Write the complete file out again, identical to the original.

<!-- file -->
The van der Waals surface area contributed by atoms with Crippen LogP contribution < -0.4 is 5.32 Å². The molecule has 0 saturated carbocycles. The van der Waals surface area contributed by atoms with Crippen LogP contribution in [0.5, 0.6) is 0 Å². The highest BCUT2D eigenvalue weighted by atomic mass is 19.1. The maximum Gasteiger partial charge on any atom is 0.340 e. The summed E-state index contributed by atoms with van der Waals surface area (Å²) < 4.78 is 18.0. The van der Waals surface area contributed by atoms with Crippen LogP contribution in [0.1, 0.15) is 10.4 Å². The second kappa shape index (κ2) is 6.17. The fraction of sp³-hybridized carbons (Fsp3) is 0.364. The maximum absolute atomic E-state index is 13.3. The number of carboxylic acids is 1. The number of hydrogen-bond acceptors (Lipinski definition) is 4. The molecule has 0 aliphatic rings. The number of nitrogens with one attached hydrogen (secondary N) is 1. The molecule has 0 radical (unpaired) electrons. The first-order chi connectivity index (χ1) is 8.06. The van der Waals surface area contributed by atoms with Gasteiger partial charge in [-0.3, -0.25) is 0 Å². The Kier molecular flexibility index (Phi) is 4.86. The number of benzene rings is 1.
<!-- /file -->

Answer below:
The van der Waals surface area contributed by atoms with Crippen LogP contribution < -0.4 is 5.32 Å². The molecule has 0 saturated carbocycles. The van der Waals surface area contributed by atoms with Crippen LogP contribution in [0.5, 0.6) is 0 Å². The highest BCUT2D eigenvalue weighted by atomic mass is 19.1. The maximum Gasteiger partial charge on any atom is 0.340 e. The summed E-state index contributed by atoms with van der Waals surface area (Å²) < 4.78 is 18.0. The van der Waals surface area contributed by atoms with Crippen LogP contribution in [0.1, 0.15) is 10.4 Å². The second kappa shape index (κ2) is 6.17. The fraction of sp³-hybridized carbons (Fsp3) is 0.364. The maximum absolute atomic E-state index is 13.3. The number of carboxylic acids is 1. The number of hydrogen-bond acceptors (Lipinski definition) is 4. The molecule has 0 aliphatic rings. The number of nitrogens with one attached hydrogen (secondary N) is 1. The molecule has 0 radical (unpaired) electrons. The first-order chi connectivity index (χ1) is 8.06. The van der Waals surface area contributed by atoms with Gasteiger partial charge in [-0.3, -0.25) is 0 Å². The Kier molecular flexibility index (Phi) is 4.86. The number of benzene rings is 1.